I am at page 475 of The Wind-up Bird Chronicle and I can’t put it down – well, I don’t want to put it down. The irony is, there’s not much by way of action in the plot, but the author manages to build up suspense. Characters receive occult messages through dreams in the book and I started to pay attention to my own dreams!
Here is a favourite passage. It comes from May Kasahara, a 16-year-old girl our hero Toru befriends in the neighbourhood:
“If people lived forever – if they never got older – if they could just go on living in this world, never dying, always healthy – do you think they’d bother to think hard about things, the way we’re doing now? I mean, we think about just about everything, more or less – philosophy, psychology, logic. Religion. Literature. I think, if there were no such thing as death, that complicated thoughts and ideas like that would never come into the world […] I mean… this is what I think, but… people have to think seriously about what it means for them to be alive here and now because they know they’re going to die sometime. Right? Who would think about what it means to be alive if they were just going to go on living for ever? Why would they bother?” (258).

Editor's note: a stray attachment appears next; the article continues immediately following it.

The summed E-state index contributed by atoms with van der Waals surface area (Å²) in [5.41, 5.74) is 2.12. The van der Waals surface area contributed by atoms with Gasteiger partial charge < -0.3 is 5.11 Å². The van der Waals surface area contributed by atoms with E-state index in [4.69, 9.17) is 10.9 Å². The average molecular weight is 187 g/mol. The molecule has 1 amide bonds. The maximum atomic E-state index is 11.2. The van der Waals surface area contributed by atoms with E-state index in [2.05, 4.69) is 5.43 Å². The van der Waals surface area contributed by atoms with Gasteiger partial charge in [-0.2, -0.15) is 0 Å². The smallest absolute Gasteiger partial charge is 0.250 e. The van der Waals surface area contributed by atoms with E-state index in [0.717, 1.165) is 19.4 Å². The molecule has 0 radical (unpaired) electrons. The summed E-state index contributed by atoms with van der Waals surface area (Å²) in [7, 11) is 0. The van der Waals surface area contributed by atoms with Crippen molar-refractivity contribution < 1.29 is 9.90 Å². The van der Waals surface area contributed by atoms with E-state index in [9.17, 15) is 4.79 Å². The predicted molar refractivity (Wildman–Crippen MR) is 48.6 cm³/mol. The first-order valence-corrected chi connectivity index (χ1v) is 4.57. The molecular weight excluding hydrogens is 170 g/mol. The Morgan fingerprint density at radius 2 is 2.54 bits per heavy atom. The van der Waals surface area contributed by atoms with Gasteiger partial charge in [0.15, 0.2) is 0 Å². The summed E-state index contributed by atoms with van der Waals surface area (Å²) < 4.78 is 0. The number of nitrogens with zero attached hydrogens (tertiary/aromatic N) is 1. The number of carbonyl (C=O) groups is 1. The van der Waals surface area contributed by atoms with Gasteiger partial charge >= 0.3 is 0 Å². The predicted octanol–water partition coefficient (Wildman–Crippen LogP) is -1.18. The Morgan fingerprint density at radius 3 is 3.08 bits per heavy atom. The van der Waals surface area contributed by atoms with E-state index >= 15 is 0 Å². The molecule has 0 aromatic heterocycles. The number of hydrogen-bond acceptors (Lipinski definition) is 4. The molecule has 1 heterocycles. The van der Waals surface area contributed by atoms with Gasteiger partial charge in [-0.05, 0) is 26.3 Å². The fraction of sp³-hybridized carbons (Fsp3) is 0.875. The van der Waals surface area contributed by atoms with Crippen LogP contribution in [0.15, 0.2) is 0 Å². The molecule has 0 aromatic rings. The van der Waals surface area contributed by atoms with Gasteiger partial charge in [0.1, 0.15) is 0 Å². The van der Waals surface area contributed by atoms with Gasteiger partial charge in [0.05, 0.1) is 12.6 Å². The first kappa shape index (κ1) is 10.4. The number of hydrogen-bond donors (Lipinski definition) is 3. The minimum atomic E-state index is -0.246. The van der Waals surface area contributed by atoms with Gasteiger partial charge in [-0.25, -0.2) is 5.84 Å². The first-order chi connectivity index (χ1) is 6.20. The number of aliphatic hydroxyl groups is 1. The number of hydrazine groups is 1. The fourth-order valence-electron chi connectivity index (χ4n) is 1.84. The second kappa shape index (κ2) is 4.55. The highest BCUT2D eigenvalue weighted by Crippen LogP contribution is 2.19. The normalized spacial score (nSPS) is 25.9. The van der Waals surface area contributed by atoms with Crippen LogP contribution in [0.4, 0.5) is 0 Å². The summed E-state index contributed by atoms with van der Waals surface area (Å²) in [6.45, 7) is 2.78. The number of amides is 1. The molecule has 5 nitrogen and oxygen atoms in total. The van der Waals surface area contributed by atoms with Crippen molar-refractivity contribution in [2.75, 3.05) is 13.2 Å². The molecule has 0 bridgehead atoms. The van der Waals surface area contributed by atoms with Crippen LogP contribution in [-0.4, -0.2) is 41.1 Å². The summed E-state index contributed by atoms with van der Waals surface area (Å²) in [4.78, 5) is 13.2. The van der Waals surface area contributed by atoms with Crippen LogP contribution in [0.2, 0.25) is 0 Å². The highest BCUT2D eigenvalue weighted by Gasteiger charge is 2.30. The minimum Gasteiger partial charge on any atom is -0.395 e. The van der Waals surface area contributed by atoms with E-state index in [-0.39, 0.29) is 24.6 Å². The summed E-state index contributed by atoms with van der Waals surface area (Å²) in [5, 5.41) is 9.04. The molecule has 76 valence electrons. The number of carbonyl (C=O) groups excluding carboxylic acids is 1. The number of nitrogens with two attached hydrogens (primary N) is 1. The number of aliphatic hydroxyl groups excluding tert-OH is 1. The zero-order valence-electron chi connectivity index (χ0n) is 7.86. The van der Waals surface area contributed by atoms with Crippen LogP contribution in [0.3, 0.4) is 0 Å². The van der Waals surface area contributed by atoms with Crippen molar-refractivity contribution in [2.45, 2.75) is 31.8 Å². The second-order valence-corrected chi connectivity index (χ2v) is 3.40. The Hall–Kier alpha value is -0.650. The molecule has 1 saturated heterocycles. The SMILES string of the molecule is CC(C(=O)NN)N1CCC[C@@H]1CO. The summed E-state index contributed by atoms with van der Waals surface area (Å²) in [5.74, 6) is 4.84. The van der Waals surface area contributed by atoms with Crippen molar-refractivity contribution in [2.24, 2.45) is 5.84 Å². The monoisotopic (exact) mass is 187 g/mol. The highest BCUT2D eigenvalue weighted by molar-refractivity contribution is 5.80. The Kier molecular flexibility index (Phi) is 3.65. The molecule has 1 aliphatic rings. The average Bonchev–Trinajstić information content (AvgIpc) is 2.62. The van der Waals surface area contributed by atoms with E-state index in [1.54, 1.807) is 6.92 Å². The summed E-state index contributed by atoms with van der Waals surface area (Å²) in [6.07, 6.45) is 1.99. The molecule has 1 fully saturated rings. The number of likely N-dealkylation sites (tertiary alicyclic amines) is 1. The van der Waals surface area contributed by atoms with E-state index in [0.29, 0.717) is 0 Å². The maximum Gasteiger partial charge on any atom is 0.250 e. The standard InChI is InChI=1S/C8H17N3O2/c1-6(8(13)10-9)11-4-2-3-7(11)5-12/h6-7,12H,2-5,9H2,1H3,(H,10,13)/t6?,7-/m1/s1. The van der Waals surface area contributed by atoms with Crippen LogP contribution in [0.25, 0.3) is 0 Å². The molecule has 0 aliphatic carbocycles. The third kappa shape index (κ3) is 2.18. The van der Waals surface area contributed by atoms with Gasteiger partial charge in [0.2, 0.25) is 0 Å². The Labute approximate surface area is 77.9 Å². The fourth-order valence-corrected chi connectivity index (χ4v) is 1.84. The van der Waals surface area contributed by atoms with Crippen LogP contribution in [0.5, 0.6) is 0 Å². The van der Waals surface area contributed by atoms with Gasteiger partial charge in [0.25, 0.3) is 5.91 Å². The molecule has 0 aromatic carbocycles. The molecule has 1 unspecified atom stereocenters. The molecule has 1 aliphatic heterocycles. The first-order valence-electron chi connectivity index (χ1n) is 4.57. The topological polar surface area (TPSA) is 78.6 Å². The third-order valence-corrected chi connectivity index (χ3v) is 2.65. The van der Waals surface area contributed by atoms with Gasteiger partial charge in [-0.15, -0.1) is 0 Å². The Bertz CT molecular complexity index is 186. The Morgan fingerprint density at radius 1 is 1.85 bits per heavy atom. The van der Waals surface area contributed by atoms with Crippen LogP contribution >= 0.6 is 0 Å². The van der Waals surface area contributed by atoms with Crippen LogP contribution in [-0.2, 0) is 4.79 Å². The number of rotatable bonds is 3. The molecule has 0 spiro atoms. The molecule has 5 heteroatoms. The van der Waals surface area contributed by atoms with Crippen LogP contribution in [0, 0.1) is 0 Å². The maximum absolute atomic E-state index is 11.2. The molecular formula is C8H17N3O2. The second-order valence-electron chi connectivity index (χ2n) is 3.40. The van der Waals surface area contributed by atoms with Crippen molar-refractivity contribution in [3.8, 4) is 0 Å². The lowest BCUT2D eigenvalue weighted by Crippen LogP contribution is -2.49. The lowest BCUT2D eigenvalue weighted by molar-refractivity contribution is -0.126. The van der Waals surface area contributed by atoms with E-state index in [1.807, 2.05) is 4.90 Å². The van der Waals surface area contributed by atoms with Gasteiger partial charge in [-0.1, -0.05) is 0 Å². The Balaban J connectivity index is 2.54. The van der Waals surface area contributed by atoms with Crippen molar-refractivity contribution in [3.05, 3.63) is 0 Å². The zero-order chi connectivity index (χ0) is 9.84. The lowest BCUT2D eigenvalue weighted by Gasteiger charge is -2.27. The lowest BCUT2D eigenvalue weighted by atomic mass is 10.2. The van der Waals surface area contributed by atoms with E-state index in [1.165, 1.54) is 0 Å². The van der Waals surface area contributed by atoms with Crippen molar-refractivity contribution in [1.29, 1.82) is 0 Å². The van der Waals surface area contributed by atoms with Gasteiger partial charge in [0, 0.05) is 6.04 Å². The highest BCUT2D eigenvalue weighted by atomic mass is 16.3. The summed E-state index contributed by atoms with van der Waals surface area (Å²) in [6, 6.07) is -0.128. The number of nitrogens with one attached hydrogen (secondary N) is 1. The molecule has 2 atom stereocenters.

This strikes me as a very valid point about the arts and the humanities. Who would need to make a record of their presence in the world, if they knew it wasn’t ephemeral? History seems to be particularly irrelevant in this scenario. The same goes for visual arts.
The only bits I don’t like in the book are the descriptions in war scenes, but they play a significant role for the plot, so I’m trying not to imagine them too well.
I have absolute admiration for the translator, Jay Rubin. The text explores subtle ideas in an unpretentious way, but in the dialogues of course it is stylistically texturized, and the translator handles this gracefully. I love how the characters say “Maybe so” and “I wonder” as a reply to something they’re not sure about. Toru says “terrific” when something unpleasant and unexpected happens. I think this paragraph is a good example of the translator’s/author’s style:
“I close my eyes and separate from this flesh of mine, with its filthy tennis shoes, its weird goggles, its clumsy erection. Separating from the flesh is not so difficult. It can put me far more at ease, allow me to cast off the discomfort I feel. I am a weed-choked garden, a flightless stone bird, a dry well. I know that a woman is inside this vacant house that is myself. I cannot see her, but it doesn’t bother me any more. If she is looking for something inside here, I might as well give it to her” (368).